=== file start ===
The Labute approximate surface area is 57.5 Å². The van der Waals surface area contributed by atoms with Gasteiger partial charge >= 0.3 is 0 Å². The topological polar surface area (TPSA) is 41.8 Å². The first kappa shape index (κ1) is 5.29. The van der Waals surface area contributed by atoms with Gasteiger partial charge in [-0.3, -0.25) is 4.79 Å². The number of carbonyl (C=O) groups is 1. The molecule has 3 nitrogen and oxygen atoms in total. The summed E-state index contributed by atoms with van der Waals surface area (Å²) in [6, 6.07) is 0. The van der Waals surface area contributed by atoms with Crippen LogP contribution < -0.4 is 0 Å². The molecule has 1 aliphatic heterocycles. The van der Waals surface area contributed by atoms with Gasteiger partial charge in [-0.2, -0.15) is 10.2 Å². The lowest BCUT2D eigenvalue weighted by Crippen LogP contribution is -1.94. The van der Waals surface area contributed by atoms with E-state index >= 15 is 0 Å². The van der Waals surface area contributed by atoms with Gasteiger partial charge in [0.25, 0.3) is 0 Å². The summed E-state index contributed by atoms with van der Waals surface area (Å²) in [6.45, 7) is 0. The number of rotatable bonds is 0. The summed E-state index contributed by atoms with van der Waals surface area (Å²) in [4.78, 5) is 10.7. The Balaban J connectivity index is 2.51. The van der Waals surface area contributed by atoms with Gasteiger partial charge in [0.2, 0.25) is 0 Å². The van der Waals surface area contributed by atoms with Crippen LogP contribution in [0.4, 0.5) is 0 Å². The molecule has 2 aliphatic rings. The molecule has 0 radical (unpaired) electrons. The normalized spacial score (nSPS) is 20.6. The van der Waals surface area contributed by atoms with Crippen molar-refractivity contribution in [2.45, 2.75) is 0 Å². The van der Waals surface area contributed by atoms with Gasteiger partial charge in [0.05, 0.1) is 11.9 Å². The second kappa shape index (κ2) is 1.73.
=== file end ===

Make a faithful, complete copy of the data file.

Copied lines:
The Labute approximate surface area is 57.5 Å². The van der Waals surface area contributed by atoms with Gasteiger partial charge >= 0.3 is 0 Å². The topological polar surface area (TPSA) is 41.8 Å². The first kappa shape index (κ1) is 5.29. The van der Waals surface area contributed by atoms with Gasteiger partial charge in [-0.3, -0.25) is 4.79 Å². The number of carbonyl (C=O) groups is 1. The molecule has 3 nitrogen and oxygen atoms in total. The summed E-state index contributed by atoms with van der Waals surface area (Å²) in [6, 6.07) is 0. The van der Waals surface area contributed by atoms with Crippen LogP contribution < -0.4 is 0 Å². The molecule has 1 aliphatic heterocycles. The van der Waals surface area contributed by atoms with Gasteiger partial charge in [-0.2, -0.15) is 10.2 Å². The lowest BCUT2D eigenvalue weighted by Crippen LogP contribution is -1.94. The van der Waals surface area contributed by atoms with E-state index >= 15 is 0 Å². The van der Waals surface area contributed by atoms with Gasteiger partial charge in [0.25, 0.3) is 0 Å². The summed E-state index contributed by atoms with van der Waals surface area (Å²) in [6.45, 7) is 0. The number of rotatable bonds is 0. The summed E-state index contributed by atoms with van der Waals surface area (Å²) in [4.78, 5) is 10.7. The Balaban J connectivity index is 2.51. The van der Waals surface area contributed by atoms with Gasteiger partial charge in [0.2, 0.25) is 0 Å². The van der Waals surface area contributed by atoms with Crippen LogP contribution in [0.4, 0.5) is 0 Å². The molecule has 2 aliphatic rings. The molecule has 0 radical (unpaired) electrons. The normalized spacial score (nSPS) is 20.6. The van der Waals surface area contributed by atoms with Crippen molar-refractivity contribution in [2.45, 2.75) is 0 Å². The van der Waals surface area contributed by atoms with Gasteiger partial charge in [0.05, 0.1) is 11.9 Å². The second kappa shape index (κ2) is 1.73.